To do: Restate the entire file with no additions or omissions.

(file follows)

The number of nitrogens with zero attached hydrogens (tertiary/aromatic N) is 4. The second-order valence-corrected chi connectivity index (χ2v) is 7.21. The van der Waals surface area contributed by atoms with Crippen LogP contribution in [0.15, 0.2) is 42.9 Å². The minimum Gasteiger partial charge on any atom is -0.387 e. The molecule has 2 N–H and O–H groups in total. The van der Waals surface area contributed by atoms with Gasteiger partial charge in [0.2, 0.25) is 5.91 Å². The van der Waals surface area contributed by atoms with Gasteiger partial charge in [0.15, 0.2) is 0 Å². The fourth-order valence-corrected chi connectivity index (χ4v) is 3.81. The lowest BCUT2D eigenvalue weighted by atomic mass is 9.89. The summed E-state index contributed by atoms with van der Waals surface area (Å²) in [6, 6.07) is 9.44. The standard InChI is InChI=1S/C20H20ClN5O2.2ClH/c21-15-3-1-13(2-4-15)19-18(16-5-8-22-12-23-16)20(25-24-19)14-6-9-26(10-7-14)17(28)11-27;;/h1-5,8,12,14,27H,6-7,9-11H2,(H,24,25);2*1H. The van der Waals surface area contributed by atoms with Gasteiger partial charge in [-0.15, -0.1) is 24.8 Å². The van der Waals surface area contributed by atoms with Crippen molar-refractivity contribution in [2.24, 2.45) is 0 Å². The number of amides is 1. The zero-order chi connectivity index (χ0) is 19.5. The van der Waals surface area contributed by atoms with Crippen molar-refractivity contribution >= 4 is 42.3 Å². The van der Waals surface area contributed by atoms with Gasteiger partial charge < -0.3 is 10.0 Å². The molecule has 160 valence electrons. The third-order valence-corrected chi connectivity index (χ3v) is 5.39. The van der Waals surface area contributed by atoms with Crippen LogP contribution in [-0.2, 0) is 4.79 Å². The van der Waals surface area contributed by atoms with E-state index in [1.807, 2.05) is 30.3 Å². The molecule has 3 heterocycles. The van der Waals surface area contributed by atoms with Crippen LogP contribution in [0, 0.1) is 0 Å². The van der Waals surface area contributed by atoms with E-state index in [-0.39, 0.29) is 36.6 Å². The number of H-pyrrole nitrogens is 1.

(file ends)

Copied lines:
The number of nitrogens with zero attached hydrogens (tertiary/aromatic N) is 4. The second-order valence-corrected chi connectivity index (χ2v) is 7.21. The van der Waals surface area contributed by atoms with Crippen LogP contribution in [0.15, 0.2) is 42.9 Å². The minimum Gasteiger partial charge on any atom is -0.387 e. The molecule has 2 N–H and O–H groups in total. The van der Waals surface area contributed by atoms with Gasteiger partial charge in [0.2, 0.25) is 5.91 Å². The van der Waals surface area contributed by atoms with Gasteiger partial charge in [0.15, 0.2) is 0 Å². The fourth-order valence-corrected chi connectivity index (χ4v) is 3.81. The lowest BCUT2D eigenvalue weighted by atomic mass is 9.89. The summed E-state index contributed by atoms with van der Waals surface area (Å²) in [6, 6.07) is 9.44. The standard InChI is InChI=1S/C20H20ClN5O2.2ClH/c21-15-3-1-13(2-4-15)19-18(16-5-8-22-12-23-16)20(25-24-19)14-6-9-26(10-7-14)17(28)11-27;;/h1-5,8,12,14,27H,6-7,9-11H2,(H,24,25);2*1H. The van der Waals surface area contributed by atoms with Gasteiger partial charge in [-0.15, -0.1) is 24.8 Å². The van der Waals surface area contributed by atoms with Crippen molar-refractivity contribution in [2.24, 2.45) is 0 Å². The number of amides is 1. The zero-order chi connectivity index (χ0) is 19.5. The van der Waals surface area contributed by atoms with Crippen molar-refractivity contribution >= 4 is 42.3 Å². The van der Waals surface area contributed by atoms with Gasteiger partial charge < -0.3 is 10.0 Å². The molecule has 160 valence electrons. The third-order valence-corrected chi connectivity index (χ3v) is 5.39. The van der Waals surface area contributed by atoms with Crippen LogP contribution in [-0.2, 0) is 4.79 Å². The van der Waals surface area contributed by atoms with E-state index in [1.807, 2.05) is 30.3 Å². The molecule has 3 heterocycles. The van der Waals surface area contributed by atoms with Crippen LogP contribution in [0, 0.1) is 0 Å². The van der Waals surface area contributed by atoms with E-state index in [-0.39, 0.29) is 36.6 Å². The number of H-pyrrole nitrogens is 1.